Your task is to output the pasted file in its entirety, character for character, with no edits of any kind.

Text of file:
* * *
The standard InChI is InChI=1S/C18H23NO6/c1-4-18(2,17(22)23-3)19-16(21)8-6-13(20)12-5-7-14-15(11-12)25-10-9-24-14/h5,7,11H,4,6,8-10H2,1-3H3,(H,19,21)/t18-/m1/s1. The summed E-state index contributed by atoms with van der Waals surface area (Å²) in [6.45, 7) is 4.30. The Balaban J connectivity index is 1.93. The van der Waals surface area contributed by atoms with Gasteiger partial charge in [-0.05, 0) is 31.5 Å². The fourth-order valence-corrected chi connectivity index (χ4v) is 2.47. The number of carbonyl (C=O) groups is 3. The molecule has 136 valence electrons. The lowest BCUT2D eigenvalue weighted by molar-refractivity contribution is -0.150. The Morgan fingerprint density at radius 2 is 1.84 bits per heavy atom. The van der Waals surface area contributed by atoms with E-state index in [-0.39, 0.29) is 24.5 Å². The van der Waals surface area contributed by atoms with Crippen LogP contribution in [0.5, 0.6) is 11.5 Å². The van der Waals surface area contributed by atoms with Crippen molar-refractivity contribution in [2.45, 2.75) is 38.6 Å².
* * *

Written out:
The standard InChI is InChI=1S/C18H23NO6/c1-4-18(2,17(22)23-3)19-16(21)8-6-13(20)12-5-7-14-15(11-12)25-10-9-24-14/h5,7,11H,4,6,8-10H2,1-3H3,(H,19,21)/t18-/m1/s1. The summed E-state index contributed by atoms with van der Waals surface area (Å²) in [6.45, 7) is 4.30. The Balaban J connectivity index is 1.93. The van der Waals surface area contributed by atoms with Gasteiger partial charge in [-0.05, 0) is 31.5 Å². The fourth-order valence-corrected chi connectivity index (χ4v) is 2.47. The number of carbonyl (C=O) groups is 3. The molecule has 136 valence electrons. The lowest BCUT2D eigenvalue weighted by molar-refractivity contribution is -0.150. The Morgan fingerprint density at radius 2 is 1.84 bits per heavy atom. The van der Waals surface area contributed by atoms with E-state index in [-0.39, 0.29) is 24.5 Å². The van der Waals surface area contributed by atoms with Crippen LogP contribution in [0.5, 0.6) is 11.5 Å². The van der Waals surface area contributed by atoms with Crippen molar-refractivity contribution in [2.45, 2.75) is 38.6 Å².